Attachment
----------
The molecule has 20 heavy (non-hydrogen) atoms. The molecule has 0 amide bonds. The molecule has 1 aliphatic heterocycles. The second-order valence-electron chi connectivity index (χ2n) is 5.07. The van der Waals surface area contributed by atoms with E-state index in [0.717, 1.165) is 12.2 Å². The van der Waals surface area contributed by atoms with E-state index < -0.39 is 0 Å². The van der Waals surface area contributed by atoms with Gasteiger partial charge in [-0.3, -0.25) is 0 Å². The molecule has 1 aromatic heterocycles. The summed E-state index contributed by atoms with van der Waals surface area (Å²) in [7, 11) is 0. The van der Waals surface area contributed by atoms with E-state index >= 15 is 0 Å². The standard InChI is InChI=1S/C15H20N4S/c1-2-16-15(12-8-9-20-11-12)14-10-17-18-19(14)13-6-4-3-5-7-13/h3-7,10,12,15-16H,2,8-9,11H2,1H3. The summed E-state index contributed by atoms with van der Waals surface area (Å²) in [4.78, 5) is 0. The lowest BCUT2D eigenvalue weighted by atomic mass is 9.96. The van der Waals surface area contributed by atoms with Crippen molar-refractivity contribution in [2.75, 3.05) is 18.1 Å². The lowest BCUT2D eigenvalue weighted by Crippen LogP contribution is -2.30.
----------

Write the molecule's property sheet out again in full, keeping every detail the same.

The molecule has 20 heavy (non-hydrogen) atoms. The molecule has 0 amide bonds. The molecule has 1 aliphatic heterocycles. The second-order valence-electron chi connectivity index (χ2n) is 5.07. The van der Waals surface area contributed by atoms with E-state index in [0.717, 1.165) is 12.2 Å². The van der Waals surface area contributed by atoms with E-state index < -0.39 is 0 Å². The van der Waals surface area contributed by atoms with Gasteiger partial charge in [-0.3, -0.25) is 0 Å². The molecule has 1 aromatic heterocycles. The summed E-state index contributed by atoms with van der Waals surface area (Å²) in [7, 11) is 0. The van der Waals surface area contributed by atoms with E-state index >= 15 is 0 Å². The standard InChI is InChI=1S/C15H20N4S/c1-2-16-15(12-8-9-20-11-12)14-10-17-18-19(14)13-6-4-3-5-7-13/h3-7,10,12,15-16H,2,8-9,11H2,1H3. The summed E-state index contributed by atoms with van der Waals surface area (Å²) in [4.78, 5) is 0. The lowest BCUT2D eigenvalue weighted by atomic mass is 9.96. The van der Waals surface area contributed by atoms with Crippen molar-refractivity contribution in [2.75, 3.05) is 18.1 Å². The lowest BCUT2D eigenvalue weighted by Crippen LogP contribution is -2.30.